The stuff you can't put a price on: Even if I thought that buying a home was a smarter choice financially, I'd still probably rent. I want the place I'm living to be, well, the place I want to live, not just an investment.

Renting allows me to spend my Saturdays volunteering and camping and catching up with friends, instead of mowing the lawn or figuring out how to fix a garage door.

Renting gives me peace of mind. I love not worrying about a giant mountain of debt hanging over my head. I love the idea that, theoretically anyway, I can pick up and move whenever I want to.

Renting lets me live in a neighborhood close to the center city, where I can walk to lunch and the light-rail line. If I bought a house, there's no way I could afford to live in South End. I'd be relegated to the suburbs, and - call me crazy - I believe that we should live close to the places where we work and play. It puts less strain on the electric grid. It cuts down on automobile pollution. It sounds revolutionary, but it's common sense in pretty much every other country.

The bigger picture: The U.S. pushed homeownership too hard, and it led to a little problem called the economic meltdown.

Until 1995, the U.S. homeownership rate was about 64 percent and had been that way for decades. Many economists believe that this was about as high as it could naturally go.

Then cheap financing, government incentives and the usual rhetoric about the virtues of home ownership spurred more buying. When the tech bubble burst, people started putting even more money into real estate, thinking it was a much safer investment than the stock market. By 2005, the U.S. homeownership rate hit 69 percent.

You know the story from there. A lot of people who couldn't really afford houses got them. A lot of people who could afford only small houses bought McMansions. Then the economy collapsed.

Guy Cecala of Inside Mortgage Finance calls the U.S. "the only wealthy country in the world that bends over backwards to subsidize housing," referring to government incentives for home buying.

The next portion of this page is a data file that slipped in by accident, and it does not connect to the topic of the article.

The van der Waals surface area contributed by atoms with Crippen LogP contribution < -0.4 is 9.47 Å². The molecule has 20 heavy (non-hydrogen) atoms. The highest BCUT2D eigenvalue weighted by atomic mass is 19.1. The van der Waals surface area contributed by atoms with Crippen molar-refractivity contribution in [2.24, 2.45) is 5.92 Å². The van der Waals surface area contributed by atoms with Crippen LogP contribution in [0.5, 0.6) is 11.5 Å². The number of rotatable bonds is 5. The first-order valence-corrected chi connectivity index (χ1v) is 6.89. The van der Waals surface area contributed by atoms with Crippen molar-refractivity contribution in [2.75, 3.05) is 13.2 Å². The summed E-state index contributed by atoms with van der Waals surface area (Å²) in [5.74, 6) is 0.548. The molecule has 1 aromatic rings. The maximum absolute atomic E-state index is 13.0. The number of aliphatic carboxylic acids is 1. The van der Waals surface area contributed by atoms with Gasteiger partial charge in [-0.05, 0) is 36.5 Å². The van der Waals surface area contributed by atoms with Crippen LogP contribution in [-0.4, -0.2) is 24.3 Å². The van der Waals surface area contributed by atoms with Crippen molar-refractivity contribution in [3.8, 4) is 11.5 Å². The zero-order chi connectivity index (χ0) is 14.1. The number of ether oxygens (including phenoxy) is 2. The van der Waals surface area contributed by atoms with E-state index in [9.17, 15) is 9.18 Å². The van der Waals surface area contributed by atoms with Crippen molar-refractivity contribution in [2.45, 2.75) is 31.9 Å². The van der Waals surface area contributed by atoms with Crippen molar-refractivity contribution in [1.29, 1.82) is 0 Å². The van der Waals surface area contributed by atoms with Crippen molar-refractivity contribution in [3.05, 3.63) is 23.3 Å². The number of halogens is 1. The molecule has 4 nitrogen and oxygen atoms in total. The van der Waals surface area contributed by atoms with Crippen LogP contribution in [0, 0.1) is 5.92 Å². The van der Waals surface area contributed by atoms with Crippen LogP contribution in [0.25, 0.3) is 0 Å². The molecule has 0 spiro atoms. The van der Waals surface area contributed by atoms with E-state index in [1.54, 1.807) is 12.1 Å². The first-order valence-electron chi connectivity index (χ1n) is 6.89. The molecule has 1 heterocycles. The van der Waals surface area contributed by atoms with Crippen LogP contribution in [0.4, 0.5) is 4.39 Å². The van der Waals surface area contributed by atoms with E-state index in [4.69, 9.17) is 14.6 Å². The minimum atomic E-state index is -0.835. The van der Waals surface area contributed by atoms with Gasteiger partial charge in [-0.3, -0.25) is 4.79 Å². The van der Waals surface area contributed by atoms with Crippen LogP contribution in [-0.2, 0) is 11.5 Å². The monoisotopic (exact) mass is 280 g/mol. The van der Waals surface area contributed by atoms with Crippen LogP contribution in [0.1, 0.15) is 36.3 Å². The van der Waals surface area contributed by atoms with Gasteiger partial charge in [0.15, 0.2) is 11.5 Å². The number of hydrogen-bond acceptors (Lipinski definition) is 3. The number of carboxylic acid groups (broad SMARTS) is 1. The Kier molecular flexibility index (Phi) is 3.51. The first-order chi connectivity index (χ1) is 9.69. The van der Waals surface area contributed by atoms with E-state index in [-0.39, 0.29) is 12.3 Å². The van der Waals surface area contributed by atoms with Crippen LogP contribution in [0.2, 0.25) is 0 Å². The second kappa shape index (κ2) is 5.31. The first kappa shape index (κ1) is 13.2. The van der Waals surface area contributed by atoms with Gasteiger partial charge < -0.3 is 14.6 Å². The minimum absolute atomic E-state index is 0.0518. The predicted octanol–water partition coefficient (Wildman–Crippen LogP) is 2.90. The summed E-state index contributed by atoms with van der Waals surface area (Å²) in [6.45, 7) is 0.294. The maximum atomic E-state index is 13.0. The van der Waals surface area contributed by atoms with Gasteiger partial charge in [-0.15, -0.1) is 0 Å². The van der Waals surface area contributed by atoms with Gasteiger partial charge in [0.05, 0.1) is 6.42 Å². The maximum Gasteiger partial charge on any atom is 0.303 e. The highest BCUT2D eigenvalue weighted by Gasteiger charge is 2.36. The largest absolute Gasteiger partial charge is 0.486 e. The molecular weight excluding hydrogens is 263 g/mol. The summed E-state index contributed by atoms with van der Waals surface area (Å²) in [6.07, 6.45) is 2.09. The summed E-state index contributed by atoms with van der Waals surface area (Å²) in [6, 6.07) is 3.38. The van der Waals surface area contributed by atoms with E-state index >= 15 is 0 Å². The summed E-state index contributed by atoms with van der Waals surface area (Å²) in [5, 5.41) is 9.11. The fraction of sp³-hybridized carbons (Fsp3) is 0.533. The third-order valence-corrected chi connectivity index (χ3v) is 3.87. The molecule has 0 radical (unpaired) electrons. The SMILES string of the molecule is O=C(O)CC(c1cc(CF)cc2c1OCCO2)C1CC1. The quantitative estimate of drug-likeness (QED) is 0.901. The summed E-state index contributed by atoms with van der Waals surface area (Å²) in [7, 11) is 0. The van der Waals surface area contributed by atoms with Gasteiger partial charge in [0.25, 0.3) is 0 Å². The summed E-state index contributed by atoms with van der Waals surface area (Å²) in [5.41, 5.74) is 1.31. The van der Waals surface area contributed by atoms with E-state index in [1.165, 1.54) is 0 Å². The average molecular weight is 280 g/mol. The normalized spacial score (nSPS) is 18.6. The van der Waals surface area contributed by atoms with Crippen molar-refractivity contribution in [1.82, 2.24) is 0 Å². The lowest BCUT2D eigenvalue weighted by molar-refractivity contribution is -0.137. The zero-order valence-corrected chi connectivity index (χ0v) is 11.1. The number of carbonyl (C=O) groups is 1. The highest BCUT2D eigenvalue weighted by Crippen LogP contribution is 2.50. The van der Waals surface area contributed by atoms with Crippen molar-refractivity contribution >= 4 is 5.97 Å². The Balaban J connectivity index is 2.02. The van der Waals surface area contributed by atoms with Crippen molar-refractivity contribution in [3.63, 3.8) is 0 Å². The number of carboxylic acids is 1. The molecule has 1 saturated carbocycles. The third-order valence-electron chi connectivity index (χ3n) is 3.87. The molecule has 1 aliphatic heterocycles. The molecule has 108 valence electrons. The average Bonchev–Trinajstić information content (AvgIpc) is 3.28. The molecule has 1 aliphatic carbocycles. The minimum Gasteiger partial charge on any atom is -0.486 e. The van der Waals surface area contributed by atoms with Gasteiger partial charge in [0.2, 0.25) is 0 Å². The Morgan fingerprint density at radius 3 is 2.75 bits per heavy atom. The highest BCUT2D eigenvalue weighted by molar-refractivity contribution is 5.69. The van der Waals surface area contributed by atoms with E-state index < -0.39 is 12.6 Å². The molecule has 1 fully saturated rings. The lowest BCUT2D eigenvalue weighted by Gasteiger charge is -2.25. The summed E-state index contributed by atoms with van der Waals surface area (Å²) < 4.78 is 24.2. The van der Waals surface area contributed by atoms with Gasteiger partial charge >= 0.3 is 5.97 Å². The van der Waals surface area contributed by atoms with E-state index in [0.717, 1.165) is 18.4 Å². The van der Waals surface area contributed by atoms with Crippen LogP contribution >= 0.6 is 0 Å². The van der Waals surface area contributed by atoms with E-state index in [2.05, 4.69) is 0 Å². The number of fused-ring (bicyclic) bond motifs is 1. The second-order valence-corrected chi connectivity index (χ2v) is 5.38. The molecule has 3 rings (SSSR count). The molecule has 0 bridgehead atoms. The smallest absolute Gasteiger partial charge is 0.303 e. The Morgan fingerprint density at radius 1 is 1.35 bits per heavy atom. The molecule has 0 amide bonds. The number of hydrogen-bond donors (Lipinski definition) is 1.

"I don't think there's any stigma attached to renting a house in Switzerland or Germany," he added. "Here, you're probably apologizing that it's just a temporary arrangement. And that's just social pressure. It's not based on the best financial planning."

There's a nascent push now for the federal government to get rid of the tax incentives for homeownership. The odds of this happening any time soon are slim, but the fact that people are even talking about sacrificing this sacred cow represents a huge ideological shift from the long-held credo that owning is better.

Demand for apartments is strong throughout the country, and in Charlotte, that demand is at its highest level since the beginning of 1999, said Jay Parsons, an analyst at MPF Research in Texas. And, the apartment occupancy rate is increasing, even though thousands of new apartment units have been added in the past year, he said.

At least part of that is from people who recently sold their homes and are now renting, MPF says. "A lot of them were worried that they'd never be able to unload those homes," said Greg Willett, who is also at MPF, "so making another purchase right away is a pretty scary move."